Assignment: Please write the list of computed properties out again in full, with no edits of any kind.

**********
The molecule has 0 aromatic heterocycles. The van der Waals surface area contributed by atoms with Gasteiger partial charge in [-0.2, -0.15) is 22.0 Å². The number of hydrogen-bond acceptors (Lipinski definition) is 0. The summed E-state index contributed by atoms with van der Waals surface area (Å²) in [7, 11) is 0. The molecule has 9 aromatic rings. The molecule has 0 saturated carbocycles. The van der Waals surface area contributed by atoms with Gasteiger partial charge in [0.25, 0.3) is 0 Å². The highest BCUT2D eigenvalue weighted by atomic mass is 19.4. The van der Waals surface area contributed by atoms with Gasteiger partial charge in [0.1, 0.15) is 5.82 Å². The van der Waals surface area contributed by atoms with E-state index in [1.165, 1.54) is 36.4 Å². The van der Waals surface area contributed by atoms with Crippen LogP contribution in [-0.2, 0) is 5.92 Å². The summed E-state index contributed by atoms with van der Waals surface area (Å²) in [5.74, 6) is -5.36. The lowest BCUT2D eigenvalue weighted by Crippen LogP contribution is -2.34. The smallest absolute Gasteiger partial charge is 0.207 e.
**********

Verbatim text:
The molecule has 0 aromatic heterocycles. The van der Waals surface area contributed by atoms with Gasteiger partial charge in [-0.2, -0.15) is 22.0 Å². The number of hydrogen-bond acceptors (Lipinski definition) is 0. The summed E-state index contributed by atoms with van der Waals surface area (Å²) in [7, 11) is 0. The molecule has 9 aromatic rings. The molecule has 0 saturated carbocycles. The van der Waals surface area contributed by atoms with Gasteiger partial charge in [0.25, 0.3) is 0 Å². The highest BCUT2D eigenvalue weighted by atomic mass is 19.4. The van der Waals surface area contributed by atoms with Gasteiger partial charge in [0.1, 0.15) is 5.82 Å². The van der Waals surface area contributed by atoms with E-state index in [1.165, 1.54) is 36.4 Å². The van der Waals surface area contributed by atoms with Crippen LogP contribution in [-0.2, 0) is 5.92 Å². The summed E-state index contributed by atoms with van der Waals surface area (Å²) in [5.74, 6) is -5.36. The lowest BCUT2D eigenvalue weighted by Crippen LogP contribution is -2.34. The smallest absolute Gasteiger partial charge is 0.207 e.